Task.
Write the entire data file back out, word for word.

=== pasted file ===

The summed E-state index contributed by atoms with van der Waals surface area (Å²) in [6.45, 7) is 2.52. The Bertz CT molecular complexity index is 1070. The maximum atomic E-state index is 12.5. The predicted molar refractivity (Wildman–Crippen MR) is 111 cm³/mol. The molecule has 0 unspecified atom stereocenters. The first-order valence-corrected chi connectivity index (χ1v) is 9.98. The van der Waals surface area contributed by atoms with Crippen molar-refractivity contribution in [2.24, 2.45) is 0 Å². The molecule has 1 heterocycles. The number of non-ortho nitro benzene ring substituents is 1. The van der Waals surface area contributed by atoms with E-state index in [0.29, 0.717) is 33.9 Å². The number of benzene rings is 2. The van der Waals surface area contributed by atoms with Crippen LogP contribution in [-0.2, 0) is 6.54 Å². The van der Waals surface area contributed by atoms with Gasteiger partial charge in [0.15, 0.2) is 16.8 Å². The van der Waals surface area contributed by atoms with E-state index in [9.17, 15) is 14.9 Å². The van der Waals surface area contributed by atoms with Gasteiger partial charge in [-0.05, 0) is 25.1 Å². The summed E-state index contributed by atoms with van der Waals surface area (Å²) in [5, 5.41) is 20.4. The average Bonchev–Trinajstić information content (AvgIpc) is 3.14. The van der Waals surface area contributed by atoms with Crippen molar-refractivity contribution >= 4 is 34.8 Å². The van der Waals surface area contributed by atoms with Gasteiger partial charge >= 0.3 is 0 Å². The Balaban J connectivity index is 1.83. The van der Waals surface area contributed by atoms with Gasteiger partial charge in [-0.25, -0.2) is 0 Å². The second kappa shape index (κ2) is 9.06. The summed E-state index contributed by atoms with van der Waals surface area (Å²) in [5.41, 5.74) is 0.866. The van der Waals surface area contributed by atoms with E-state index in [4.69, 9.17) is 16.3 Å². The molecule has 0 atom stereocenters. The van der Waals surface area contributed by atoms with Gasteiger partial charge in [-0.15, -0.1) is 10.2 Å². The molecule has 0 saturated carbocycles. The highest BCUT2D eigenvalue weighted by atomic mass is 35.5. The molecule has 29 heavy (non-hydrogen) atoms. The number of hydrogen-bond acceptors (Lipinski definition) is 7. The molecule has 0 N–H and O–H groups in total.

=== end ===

The summed E-state index contributed by atoms with van der Waals surface area (Å²) in [6.45, 7) is 2.52. The Bertz CT molecular complexity index is 1070. The maximum atomic E-state index is 12.5. The predicted molar refractivity (Wildman–Crippen MR) is 111 cm³/mol. The molecule has 0 unspecified atom stereocenters. The first-order valence-corrected chi connectivity index (χ1v) is 9.98. The van der Waals surface area contributed by atoms with Crippen molar-refractivity contribution in [2.24, 2.45) is 0 Å². The molecule has 1 heterocycles. The number of non-ortho nitro benzene ring substituents is 1. The van der Waals surface area contributed by atoms with E-state index in [0.29, 0.717) is 33.9 Å². The number of benzene rings is 2. The van der Waals surface area contributed by atoms with Crippen LogP contribution in [-0.2, 0) is 6.54 Å². The van der Waals surface area contributed by atoms with Gasteiger partial charge in [0.15, 0.2) is 16.8 Å². The van der Waals surface area contributed by atoms with E-state index in [9.17, 15) is 14.9 Å². The van der Waals surface area contributed by atoms with Gasteiger partial charge in [-0.05, 0) is 25.1 Å². The summed E-state index contributed by atoms with van der Waals surface area (Å²) in [5, 5.41) is 20.4. The average Bonchev–Trinajstić information content (AvgIpc) is 3.14. The van der Waals surface area contributed by atoms with Crippen molar-refractivity contribution >= 4 is 34.8 Å². The van der Waals surface area contributed by atoms with Gasteiger partial charge >= 0.3 is 0 Å². The Balaban J connectivity index is 1.83. The van der Waals surface area contributed by atoms with Gasteiger partial charge in [-0.25, -0.2) is 0 Å². The second kappa shape index (κ2) is 9.06. The summed E-state index contributed by atoms with van der Waals surface area (Å²) in [5.41, 5.74) is 0.866. The van der Waals surface area contributed by atoms with E-state index in [4.69, 9.17) is 16.3 Å². The molecule has 0 atom stereocenters. The van der Waals surface area contributed by atoms with Gasteiger partial charge in [-0.15, -0.1) is 10.2 Å². The molecule has 0 saturated carbocycles. The highest BCUT2D eigenvalue weighted by atomic mass is 35.5. The molecule has 29 heavy (non-hydrogen) atoms. The number of hydrogen-bond acceptors (Lipinski definition) is 7. The molecule has 0 N–H and O–H groups in total.